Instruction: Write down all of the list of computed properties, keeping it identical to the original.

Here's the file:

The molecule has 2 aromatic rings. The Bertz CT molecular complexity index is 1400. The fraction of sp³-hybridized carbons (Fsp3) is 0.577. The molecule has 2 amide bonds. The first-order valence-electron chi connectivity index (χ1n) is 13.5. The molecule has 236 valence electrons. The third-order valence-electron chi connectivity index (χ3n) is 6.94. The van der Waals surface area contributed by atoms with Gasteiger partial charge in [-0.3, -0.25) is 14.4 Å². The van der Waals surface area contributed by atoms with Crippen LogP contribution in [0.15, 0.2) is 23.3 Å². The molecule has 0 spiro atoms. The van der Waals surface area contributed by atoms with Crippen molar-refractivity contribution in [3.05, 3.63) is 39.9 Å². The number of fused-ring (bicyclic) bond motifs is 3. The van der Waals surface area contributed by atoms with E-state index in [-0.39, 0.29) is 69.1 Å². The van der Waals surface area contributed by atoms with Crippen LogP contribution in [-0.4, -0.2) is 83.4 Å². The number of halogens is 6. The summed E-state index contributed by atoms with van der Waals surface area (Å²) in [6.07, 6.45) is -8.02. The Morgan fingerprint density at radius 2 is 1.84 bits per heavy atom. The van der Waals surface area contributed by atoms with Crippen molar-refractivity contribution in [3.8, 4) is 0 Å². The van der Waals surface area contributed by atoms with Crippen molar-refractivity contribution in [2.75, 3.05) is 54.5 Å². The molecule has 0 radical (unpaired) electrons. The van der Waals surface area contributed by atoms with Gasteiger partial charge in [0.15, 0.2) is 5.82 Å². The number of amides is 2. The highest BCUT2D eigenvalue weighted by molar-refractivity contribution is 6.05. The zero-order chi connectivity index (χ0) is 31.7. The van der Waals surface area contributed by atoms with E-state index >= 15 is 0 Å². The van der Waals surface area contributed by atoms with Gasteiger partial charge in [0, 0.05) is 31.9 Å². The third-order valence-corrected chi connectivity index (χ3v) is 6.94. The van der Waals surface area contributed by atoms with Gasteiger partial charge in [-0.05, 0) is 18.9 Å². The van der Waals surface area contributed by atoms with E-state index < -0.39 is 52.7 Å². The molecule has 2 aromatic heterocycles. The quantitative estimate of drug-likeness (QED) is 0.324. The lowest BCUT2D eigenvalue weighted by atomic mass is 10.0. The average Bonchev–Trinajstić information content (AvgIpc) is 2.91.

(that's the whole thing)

The molecule has 2 aromatic rings. The Bertz CT molecular complexity index is 1400. The fraction of sp³-hybridized carbons (Fsp3) is 0.577. The molecule has 2 amide bonds. The first-order valence-electron chi connectivity index (χ1n) is 13.5. The molecule has 236 valence electrons. The third-order valence-electron chi connectivity index (χ3n) is 6.94. The van der Waals surface area contributed by atoms with Gasteiger partial charge in [-0.3, -0.25) is 14.4 Å². The van der Waals surface area contributed by atoms with Crippen LogP contribution in [0.15, 0.2) is 23.3 Å². The molecule has 0 spiro atoms. The van der Waals surface area contributed by atoms with Crippen molar-refractivity contribution in [3.05, 3.63) is 39.9 Å². The number of fused-ring (bicyclic) bond motifs is 3. The van der Waals surface area contributed by atoms with E-state index in [-0.39, 0.29) is 69.1 Å². The van der Waals surface area contributed by atoms with Crippen LogP contribution in [-0.4, -0.2) is 83.4 Å². The number of halogens is 6. The summed E-state index contributed by atoms with van der Waals surface area (Å²) in [6.07, 6.45) is -8.02. The Morgan fingerprint density at radius 2 is 1.84 bits per heavy atom. The van der Waals surface area contributed by atoms with Crippen molar-refractivity contribution in [3.8, 4) is 0 Å². The van der Waals surface area contributed by atoms with Crippen molar-refractivity contribution in [2.75, 3.05) is 54.5 Å². The molecule has 0 radical (unpaired) electrons. The van der Waals surface area contributed by atoms with Gasteiger partial charge in [0.15, 0.2) is 5.82 Å². The number of amides is 2. The highest BCUT2D eigenvalue weighted by molar-refractivity contribution is 6.05. The zero-order chi connectivity index (χ0) is 31.7. The van der Waals surface area contributed by atoms with E-state index >= 15 is 0 Å². The van der Waals surface area contributed by atoms with Gasteiger partial charge in [0, 0.05) is 31.9 Å². The third-order valence-corrected chi connectivity index (χ3v) is 6.94. The van der Waals surface area contributed by atoms with Gasteiger partial charge in [-0.05, 0) is 18.9 Å². The van der Waals surface area contributed by atoms with E-state index < -0.39 is 52.7 Å². The molecule has 2 aromatic heterocycles. The quantitative estimate of drug-likeness (QED) is 0.324. The lowest BCUT2D eigenvalue weighted by atomic mass is 10.0. The average Bonchev–Trinajstić information content (AvgIpc) is 2.91.